48 of 57 people found the following review helpful
- Published on Amazon.com
Christina Pirello's recipe book, Cooking the Whole Foods Way, is chock-full of time-consuming, complicated, and overly expensive organic vegan recipes. Be prepared for your food budget to sky rocket, especially if you have a family. Even the most basic beloved comfort foods like chocolate chip cookies (pg. 321) have way too many "far-out" ingredients that your local grocery store will most likely not carry. Granted I live in Mebane, NC (aka: Where the hell is that?) and the only two grocery stores in town don't carry most of the ingredients Christina touts as essential. I suppose if you live in Carrboro, Portland, or San Francisco then you won't have any problem with busting your bank account for avocado oil, carob powder, brown rice syrup, umeboshi plums, and a different array of seaweeds. The only redeeming fact this book has is the recipes ARE incredibly healthy and you will drop weight in no time (just avoid making any of the deserts near the back of the book). However, I'm far more inclined to believe that if you make low-fat recipes and avoid refined sugar, there's no need to go this extreme.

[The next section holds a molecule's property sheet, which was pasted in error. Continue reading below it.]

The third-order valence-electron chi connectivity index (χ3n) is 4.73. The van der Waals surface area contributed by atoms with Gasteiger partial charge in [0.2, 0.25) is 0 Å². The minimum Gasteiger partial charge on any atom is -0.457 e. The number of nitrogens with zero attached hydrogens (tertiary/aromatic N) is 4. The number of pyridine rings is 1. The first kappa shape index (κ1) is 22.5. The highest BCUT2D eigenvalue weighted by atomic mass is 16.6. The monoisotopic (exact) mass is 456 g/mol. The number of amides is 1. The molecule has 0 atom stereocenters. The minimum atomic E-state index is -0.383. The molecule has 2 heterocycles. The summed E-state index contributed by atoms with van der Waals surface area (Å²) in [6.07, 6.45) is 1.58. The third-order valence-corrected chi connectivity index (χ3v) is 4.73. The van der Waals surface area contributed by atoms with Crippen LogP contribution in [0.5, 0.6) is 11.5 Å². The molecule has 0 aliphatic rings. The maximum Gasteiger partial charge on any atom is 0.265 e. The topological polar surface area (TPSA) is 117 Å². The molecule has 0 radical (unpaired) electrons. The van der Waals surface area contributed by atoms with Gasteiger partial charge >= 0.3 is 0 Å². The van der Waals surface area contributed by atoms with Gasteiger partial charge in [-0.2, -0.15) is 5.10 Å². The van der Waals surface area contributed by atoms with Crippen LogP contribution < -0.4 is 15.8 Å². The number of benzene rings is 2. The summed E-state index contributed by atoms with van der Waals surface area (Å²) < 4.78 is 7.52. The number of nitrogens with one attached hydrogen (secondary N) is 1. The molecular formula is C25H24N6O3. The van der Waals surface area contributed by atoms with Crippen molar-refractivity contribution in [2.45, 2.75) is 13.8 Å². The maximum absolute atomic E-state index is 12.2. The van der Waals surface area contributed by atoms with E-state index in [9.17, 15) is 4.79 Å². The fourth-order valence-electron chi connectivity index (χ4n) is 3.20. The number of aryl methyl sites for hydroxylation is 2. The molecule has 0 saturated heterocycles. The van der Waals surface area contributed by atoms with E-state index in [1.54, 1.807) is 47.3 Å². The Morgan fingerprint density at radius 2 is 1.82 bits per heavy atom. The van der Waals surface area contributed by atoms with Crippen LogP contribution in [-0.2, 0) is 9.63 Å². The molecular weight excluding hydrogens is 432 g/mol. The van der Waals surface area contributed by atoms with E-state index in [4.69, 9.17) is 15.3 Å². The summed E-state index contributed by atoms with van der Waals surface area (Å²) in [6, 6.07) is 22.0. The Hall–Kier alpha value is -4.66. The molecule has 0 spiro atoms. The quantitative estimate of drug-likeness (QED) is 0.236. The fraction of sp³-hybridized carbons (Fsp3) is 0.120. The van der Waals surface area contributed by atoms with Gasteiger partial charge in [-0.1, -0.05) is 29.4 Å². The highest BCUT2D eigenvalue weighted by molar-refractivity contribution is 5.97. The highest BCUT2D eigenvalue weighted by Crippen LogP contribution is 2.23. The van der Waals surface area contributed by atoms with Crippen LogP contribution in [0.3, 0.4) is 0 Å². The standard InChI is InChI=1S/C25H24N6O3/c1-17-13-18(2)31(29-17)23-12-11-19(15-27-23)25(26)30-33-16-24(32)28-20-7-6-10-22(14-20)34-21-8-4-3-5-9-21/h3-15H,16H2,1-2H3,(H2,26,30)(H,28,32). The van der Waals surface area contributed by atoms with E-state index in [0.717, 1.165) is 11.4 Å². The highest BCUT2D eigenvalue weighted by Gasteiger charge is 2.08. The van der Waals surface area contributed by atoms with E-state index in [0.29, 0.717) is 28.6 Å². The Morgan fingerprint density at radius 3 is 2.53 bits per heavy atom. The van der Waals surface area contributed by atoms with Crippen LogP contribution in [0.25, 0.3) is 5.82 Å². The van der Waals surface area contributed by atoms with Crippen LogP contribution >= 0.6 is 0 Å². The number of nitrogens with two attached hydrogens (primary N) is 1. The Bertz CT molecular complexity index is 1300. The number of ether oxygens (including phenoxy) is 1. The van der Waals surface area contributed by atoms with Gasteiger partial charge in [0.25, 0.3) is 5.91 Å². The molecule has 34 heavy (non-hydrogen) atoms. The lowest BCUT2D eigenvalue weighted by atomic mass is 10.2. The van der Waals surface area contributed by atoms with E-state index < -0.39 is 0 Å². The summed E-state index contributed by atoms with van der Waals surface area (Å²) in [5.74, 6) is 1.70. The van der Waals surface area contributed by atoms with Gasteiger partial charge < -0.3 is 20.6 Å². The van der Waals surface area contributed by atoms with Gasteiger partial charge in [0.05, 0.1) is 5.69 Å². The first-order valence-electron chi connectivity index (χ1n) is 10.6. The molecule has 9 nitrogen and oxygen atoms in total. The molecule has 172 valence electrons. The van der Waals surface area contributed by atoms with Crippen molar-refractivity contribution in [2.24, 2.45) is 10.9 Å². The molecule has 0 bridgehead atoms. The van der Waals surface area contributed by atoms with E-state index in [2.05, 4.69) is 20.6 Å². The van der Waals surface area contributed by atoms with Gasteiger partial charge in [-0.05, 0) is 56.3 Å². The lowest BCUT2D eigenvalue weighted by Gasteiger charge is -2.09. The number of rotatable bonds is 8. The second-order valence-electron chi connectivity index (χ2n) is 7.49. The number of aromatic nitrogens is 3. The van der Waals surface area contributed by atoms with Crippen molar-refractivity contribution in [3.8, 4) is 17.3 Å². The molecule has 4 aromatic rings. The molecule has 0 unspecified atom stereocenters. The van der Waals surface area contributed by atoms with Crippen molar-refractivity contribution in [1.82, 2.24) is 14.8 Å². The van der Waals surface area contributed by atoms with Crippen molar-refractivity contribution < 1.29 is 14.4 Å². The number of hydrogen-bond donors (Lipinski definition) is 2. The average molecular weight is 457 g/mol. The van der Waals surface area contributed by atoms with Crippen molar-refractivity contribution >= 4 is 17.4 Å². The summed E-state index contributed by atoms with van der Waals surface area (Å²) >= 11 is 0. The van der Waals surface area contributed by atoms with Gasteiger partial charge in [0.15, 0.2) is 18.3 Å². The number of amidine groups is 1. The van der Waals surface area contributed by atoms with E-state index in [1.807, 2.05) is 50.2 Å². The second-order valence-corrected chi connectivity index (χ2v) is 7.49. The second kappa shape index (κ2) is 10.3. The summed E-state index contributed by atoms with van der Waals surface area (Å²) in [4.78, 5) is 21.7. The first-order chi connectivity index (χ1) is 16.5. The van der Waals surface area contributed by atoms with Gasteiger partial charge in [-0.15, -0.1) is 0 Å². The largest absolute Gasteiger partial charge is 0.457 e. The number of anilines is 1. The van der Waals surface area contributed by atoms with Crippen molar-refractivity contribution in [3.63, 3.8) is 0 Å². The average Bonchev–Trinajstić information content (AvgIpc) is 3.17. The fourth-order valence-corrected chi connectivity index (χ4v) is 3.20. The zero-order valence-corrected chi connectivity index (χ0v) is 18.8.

I came across this book in a Border's bookstore when I decided to go from vegetarian to vegan. I wasn't familiar with Christina or her show on PBS. What attracted me to her book is the introduction where she explains how her diet saved her life from cancer. It's a bold statement which I don't believe 100%. But solely changing your diet will help out if you have high cholesterol, diabetes, or heart disease. When I took the book home and thoroughly read the introduction, I was surprised when Christina readily admitted her vegan diet put her into another life-and-death situation. Christina writes on page 4: